PEACEFULLY they came and conquered hearts and minds. They made great sacrifices because they were probably not aware that the first anti-imperialist war in Asia was still raging. They were called Thomasites because they arrived aboard a converted cattle ship called the USS "Thomas." Barely three years had passed after the "Battle of Manila Bay" (read mock battle) where the American Naval fleet of Commodore George Dewey chased the decrepit Spanish Armada around Manila Bay and sank General Montojo's flagship somewhere in Cavite. President Emilio Aguinaldo had just been captured, treacherously, in the Palanan. An American observer, Luther Parker, described the predicament of the adventurous Thomasites: "The fires of war were still smoldering in many corners of the islands when the Thomasites came. Their task was to persuade a sullen people (the Filipinos) to come in from the hills and settle down to peaceful pursuits and send their children to school to the Yankee maestro and his wife..." The objective of the US government was "...to mold into a new generation taught to appreciate Anglo-Saxon ideas of liberty, justice, and equality..." After twenty-two years, it was reported that over a million children were enrolled in the public schools set up by the American colonial administration.
It was not surprising that the Thomasites had severe conflicts with Catholics priests, many of whom were Spaniards; the remnants of "frailocracy" suspected that the Thomasites were Protestant missionaries masquerading as English teachers. However, they also crossed swords with native teachers over didactic methods for the latter clung to the traditional methods of rote and memorization.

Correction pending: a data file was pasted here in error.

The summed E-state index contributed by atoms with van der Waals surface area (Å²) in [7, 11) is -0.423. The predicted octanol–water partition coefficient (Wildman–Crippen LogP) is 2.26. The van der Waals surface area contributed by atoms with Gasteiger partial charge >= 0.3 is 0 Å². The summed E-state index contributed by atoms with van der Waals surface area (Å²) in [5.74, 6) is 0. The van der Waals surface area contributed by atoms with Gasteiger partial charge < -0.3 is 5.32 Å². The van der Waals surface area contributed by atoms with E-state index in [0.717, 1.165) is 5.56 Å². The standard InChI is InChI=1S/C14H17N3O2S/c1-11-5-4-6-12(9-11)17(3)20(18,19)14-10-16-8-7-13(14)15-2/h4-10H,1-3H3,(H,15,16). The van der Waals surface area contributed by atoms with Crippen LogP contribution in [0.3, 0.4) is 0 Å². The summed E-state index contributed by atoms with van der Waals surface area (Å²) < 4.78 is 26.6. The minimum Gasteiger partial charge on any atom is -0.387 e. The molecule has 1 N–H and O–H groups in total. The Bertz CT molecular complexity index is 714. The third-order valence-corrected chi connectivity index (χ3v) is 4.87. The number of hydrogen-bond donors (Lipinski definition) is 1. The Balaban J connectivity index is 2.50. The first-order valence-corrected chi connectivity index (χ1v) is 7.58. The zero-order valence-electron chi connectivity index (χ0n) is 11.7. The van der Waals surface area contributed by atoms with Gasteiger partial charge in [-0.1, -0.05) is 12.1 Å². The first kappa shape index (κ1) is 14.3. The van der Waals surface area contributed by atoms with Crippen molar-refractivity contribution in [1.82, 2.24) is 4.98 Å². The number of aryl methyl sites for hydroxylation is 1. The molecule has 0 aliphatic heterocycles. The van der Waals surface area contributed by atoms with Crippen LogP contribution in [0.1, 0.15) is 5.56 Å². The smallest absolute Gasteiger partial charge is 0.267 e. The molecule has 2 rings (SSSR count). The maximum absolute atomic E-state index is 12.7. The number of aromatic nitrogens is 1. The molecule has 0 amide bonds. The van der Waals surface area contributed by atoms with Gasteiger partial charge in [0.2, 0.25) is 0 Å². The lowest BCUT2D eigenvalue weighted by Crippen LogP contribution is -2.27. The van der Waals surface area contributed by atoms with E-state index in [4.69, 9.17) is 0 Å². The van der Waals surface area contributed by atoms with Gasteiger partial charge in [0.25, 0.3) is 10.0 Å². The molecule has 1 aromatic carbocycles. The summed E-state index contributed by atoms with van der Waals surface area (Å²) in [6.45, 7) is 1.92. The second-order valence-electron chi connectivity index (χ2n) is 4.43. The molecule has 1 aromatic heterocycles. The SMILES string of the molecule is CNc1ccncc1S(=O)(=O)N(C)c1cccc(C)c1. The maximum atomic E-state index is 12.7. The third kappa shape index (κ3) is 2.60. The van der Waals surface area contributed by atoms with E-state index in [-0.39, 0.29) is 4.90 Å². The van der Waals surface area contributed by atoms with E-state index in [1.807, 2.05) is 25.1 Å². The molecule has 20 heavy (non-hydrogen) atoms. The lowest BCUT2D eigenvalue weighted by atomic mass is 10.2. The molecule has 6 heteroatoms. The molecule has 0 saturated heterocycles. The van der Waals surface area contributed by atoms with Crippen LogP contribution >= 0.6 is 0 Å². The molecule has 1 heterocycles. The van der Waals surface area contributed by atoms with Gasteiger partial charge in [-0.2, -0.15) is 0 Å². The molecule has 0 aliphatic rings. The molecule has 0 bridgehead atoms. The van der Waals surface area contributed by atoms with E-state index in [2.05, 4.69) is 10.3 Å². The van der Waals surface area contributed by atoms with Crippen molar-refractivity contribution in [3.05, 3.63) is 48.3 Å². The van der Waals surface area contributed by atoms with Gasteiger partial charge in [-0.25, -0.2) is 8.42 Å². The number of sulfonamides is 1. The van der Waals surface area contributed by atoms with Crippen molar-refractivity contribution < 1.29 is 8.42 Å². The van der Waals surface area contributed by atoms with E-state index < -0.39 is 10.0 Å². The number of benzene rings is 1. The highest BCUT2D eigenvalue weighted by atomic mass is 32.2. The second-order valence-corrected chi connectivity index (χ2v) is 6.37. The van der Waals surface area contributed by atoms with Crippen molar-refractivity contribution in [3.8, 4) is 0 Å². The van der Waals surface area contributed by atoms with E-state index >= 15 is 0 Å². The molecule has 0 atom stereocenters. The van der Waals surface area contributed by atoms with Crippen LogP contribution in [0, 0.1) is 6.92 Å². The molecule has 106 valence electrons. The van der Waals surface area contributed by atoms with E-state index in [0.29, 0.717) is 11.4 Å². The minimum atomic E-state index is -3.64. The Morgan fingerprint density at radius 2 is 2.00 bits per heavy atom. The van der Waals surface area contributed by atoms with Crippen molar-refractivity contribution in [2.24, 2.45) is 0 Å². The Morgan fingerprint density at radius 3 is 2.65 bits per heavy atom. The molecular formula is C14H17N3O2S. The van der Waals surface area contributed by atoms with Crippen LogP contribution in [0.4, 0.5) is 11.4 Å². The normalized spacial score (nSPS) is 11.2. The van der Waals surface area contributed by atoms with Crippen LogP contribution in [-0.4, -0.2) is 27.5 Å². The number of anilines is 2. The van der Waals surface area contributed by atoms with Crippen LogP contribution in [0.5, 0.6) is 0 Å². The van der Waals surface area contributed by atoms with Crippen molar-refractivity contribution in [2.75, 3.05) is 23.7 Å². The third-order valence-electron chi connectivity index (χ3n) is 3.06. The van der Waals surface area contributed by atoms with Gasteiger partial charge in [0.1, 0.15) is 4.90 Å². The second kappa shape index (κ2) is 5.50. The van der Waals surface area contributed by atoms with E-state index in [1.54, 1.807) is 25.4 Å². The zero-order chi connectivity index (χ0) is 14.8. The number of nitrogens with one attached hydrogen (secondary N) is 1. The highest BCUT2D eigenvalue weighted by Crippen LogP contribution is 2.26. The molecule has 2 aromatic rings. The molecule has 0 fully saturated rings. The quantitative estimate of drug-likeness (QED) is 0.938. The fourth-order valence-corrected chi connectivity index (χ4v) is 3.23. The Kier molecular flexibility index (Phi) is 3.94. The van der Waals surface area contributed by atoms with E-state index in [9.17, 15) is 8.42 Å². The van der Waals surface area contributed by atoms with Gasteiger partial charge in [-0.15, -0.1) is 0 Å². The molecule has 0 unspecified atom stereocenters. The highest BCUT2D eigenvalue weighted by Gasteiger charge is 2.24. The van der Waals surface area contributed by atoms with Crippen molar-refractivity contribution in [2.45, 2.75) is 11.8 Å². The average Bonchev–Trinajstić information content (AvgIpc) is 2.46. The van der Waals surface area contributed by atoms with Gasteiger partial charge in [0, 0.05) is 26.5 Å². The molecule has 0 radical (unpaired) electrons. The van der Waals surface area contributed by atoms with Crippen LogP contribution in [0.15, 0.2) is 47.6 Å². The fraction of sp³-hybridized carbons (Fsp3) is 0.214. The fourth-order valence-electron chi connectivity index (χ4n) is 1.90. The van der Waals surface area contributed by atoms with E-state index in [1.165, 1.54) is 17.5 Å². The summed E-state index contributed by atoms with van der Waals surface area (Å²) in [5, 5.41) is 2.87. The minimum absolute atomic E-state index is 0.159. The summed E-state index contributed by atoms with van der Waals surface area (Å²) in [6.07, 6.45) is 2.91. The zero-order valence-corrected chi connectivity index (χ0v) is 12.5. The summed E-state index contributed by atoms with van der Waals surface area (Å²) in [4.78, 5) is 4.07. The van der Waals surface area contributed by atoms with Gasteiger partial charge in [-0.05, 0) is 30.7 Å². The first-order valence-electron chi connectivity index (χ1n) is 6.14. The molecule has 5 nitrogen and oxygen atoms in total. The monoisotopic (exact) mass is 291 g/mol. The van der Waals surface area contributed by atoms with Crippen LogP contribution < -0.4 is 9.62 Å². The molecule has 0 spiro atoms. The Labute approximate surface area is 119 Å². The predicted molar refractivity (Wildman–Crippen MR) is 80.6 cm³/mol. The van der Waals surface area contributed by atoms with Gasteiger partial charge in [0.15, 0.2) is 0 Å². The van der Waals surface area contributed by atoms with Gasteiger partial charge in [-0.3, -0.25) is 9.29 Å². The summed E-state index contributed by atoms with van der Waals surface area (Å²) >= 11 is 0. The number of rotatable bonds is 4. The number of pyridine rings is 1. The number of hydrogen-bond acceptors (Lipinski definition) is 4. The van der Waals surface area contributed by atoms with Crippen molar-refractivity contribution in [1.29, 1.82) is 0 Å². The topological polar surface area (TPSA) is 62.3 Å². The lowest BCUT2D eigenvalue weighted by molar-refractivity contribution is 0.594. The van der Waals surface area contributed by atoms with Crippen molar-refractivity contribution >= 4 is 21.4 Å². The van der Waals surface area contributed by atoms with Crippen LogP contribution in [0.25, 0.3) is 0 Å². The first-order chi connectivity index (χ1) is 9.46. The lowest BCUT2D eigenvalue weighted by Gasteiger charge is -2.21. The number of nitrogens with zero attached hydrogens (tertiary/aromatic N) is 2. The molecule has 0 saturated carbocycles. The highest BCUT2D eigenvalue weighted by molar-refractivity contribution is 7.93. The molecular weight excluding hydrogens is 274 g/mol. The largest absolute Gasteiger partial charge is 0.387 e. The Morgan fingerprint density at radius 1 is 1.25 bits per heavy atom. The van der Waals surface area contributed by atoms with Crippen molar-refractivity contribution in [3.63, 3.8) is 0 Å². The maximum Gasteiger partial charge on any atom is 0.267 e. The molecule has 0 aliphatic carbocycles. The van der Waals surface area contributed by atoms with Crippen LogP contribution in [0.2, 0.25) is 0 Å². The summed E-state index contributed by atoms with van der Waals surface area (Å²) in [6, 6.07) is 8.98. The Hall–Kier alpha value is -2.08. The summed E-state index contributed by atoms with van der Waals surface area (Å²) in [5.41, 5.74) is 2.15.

Because they were assigned to far-flung areas of this vanquished Republic, some Thomasites became collateral damage of the ferocious guerrilla war carried on by Filipino revolutionaries; as always, there were also brigands and corsairs who a wreaked as much havoc for personal gain. Some thirty Thomasites succumbed to malaria and other tropical deceases, or died of cholera. According to American historian Glenn Anthony May, "...the Philippines was in shambles because of the Filipino-American War, so teaching conditions were difficult. Some places were without school houses; salaries were often delayed and were paid in Mexican pesos which was constantly being devalued..."
Be that as it may, quite a number of Thomasites decided to stay and those who died in these islands are buried at the North Cemetery. Three became quite famous: Austin Craig published a well-researched biography of Jose Rizal and was privileged enough to have interviewed three of Rizal's sisters who were still alive then. Rightfully, he was honored with an eponymous street in Sampaloc. For his part, Thomsite James Blount wrote about the Filipino-American War, shedding light over one of the darkest periods of our history. He praised, unabashedly, the bravery and tenacity of the Filipino soldier and proved to be an admirer of General Antonio Luna. Ex-Thomasite A. V. Hartendorp became famous in the publishing business among others; a feather on his cap was the pre-war "Philippine Magazine" which raised funds for the Metropolitan Theaters.
The Thomasites trained a total of 25,000 English-speaking Filipino teachers; that was their crowning achievement. Curiously enough, 111 years after their arrival, Filipino teachers are in great demand in the United States of America, especially in parochial schools. As the saying goes, what goes around comes around, so Filipino teachers are now teaching American children the intricacies of Filipino English. Finally, we shall soon be speaking the same language. (firstname.lastname@example.org)